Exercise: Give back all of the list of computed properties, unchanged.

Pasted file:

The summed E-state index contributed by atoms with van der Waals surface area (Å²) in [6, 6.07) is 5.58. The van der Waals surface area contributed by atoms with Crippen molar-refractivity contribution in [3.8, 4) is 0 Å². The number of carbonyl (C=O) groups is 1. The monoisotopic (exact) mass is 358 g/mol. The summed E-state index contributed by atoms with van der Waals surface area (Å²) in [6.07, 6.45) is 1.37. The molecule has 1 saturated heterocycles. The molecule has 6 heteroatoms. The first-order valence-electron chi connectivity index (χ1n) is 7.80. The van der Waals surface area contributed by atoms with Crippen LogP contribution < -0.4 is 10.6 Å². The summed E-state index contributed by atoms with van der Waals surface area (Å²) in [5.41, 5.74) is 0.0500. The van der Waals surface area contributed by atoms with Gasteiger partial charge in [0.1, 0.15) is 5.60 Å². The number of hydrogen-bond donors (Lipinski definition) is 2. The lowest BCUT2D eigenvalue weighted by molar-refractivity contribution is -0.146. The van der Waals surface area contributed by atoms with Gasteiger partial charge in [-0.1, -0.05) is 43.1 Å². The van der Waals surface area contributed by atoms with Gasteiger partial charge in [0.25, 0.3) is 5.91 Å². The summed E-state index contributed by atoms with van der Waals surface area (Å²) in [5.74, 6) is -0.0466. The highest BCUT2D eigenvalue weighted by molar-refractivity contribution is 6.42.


The summed E-state index contributed by atoms with van der Waals surface area (Å²) in [6, 6.07) is 5.58. The van der Waals surface area contributed by atoms with Crippen molar-refractivity contribution in [3.8, 4) is 0 Å². The number of carbonyl (C=O) groups is 1. The monoisotopic (exact) mass is 358 g/mol. The summed E-state index contributed by atoms with van der Waals surface area (Å²) in [6.07, 6.45) is 1.37. The molecule has 1 saturated heterocycles. The molecule has 6 heteroatoms. The first-order valence-electron chi connectivity index (χ1n) is 7.80. The van der Waals surface area contributed by atoms with Crippen LogP contribution < -0.4 is 10.6 Å². The summed E-state index contributed by atoms with van der Waals surface area (Å²) in [5.41, 5.74) is 0.0500. The van der Waals surface area contributed by atoms with Gasteiger partial charge in [0.1, 0.15) is 5.60 Å². The number of hydrogen-bond donors (Lipinski definition) is 2. The lowest BCUT2D eigenvalue weighted by molar-refractivity contribution is -0.146. The van der Waals surface area contributed by atoms with Gasteiger partial charge in [-0.1, -0.05) is 43.1 Å². The van der Waals surface area contributed by atoms with Gasteiger partial charge in [0.25, 0.3) is 5.91 Å². The summed E-state index contributed by atoms with van der Waals surface area (Å²) in [5.74, 6) is -0.0466. The highest BCUT2D eigenvalue weighted by molar-refractivity contribution is 6.42.